Lizzy: No, indeed! He grew worse and worse. He was rude and insufferable, and I dare say he had fewer wits about him than a fish has hair. Why, he could not find a single sensible thought were it on a map presented right to him, and with an arrow pointing directly to it. You cannot imagine the things he called me: Harpy, termagant, virago! Can you imagine? These words directed at me? The horror of it!

Riana: Say it is not so! And he offered these insults without provocation?

Lizzy: Well… perhaps I was not always as temperate in my own comments as I might have been. But others have always enjoyed my particular wit. Why should he not? The only possible is that he has more earwax than brain in his head. Oh, that it were not so handsome.

Riana: He is quite pleasant to look at.

Lizzy: (sighs) Alas, I must agree with you. If only the person inside matched the outside. Then he would be the perfect man.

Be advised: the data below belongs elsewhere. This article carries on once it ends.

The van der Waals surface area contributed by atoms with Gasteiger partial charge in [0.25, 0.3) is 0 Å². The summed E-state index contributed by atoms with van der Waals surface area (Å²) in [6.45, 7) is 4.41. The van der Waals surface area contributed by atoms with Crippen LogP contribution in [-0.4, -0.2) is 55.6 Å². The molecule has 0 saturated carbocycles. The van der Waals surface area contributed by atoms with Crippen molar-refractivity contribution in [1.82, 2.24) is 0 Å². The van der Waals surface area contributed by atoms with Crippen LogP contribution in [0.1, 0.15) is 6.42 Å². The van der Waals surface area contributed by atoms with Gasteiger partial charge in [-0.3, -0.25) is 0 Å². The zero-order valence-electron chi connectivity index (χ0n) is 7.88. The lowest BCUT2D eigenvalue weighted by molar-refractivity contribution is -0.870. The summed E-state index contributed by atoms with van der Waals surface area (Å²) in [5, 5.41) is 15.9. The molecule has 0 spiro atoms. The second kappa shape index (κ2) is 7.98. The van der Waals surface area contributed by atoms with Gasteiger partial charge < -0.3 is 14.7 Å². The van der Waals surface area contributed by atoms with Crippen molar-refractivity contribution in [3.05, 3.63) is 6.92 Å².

~ * ~

Here is an excerpt from Much Ado in Meryton. I hope you enjoy it.

* * * 

Elizabeth and Charlotte were sitting on the settee with Miss Margaret Robinson, talking about some diverting, if quite inconsequential matter, when Mr. Bingley and his party arrived. All rose and a series of bows and curtseys ensued, with one remarkable exception. Mr. Darcy most definitely did not offer any manner of salutation to Elizabeth. He bowed to Charlotte and muttered appropriate words to Miss Margaret, and quite ignored her very existence. It was the Cut Direct if ever she had seen one. She gaped after him as he walked on.

“I was correct, it seems,” she observed for any ears that happened to be near, “when I presumed Mr. Darcy to be no gentleman.” 

To which, Mr. Darcy surprised her by turning to speak directly to her for the first time since the night of the assembly. “How fortunate then, Miss Bennet, that you are no lady to care.” He turned his back and began to move into the room.